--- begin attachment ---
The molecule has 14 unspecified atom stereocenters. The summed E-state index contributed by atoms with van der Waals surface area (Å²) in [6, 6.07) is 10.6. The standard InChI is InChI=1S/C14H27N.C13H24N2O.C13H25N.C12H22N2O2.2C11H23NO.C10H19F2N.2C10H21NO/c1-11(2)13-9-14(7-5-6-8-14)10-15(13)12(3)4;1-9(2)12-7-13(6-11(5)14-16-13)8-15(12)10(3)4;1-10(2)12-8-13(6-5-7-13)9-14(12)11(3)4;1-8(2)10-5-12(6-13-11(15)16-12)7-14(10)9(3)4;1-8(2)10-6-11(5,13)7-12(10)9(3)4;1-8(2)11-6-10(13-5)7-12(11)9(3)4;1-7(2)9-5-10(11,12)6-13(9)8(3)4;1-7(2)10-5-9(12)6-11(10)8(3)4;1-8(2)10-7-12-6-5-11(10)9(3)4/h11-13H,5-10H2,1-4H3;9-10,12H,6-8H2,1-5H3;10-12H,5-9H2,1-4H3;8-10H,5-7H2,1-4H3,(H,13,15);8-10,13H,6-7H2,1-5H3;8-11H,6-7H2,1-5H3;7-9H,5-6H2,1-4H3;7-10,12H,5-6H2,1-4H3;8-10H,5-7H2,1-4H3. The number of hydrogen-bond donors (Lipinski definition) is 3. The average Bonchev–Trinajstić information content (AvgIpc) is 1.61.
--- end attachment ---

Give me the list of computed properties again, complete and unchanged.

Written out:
The molecule has 14 unspecified atom stereocenters. The summed E-state index contributed by atoms with van der Waals surface area (Å²) in [6, 6.07) is 10.6. The standard InChI is InChI=1S/C14H27N.C13H24N2O.C13H25N.C12H22N2O2.2C11H23NO.C10H19F2N.2C10H21NO/c1-11(2)13-9-14(7-5-6-8-14)10-15(13)12(3)4;1-9(2)12-7-13(6-11(5)14-16-13)8-15(12)10(3)4;1-10(2)12-8-13(6-5-7-13)9-14(12)11(3)4;1-8(2)10-5-12(6-13-11(15)16-12)7-14(10)9(3)4;1-8(2)10-6-11(5,13)7-12(10)9(3)4;1-8(2)11-6-10(13-5)7-12(11)9(3)4;1-7(2)9-5-10(11,12)6-13(9)8(3)4;1-7(2)10-5-9(12)6-11(10)8(3)4;1-8(2)10-7-12-6-5-11(10)9(3)4/h11-13H,5-10H2,1-4H3;9-10,12H,6-8H2,1-5H3;10-12H,5-9H2,1-4H3;8-10H,5-7H2,1-4H3,(H,13,15);8-10,13H,6-7H2,1-5H3;8-11H,6-7H2,1-5H3;7-9H,5-6H2,1-4H3;7-10,12H,5-6H2,1-4H3;8-10H,5-7H2,1-4H3. The number of hydrogen-bond donors (Lipinski definition) is 3. The average Bonchev–Trinajstić information content (AvgIpc) is 1.61.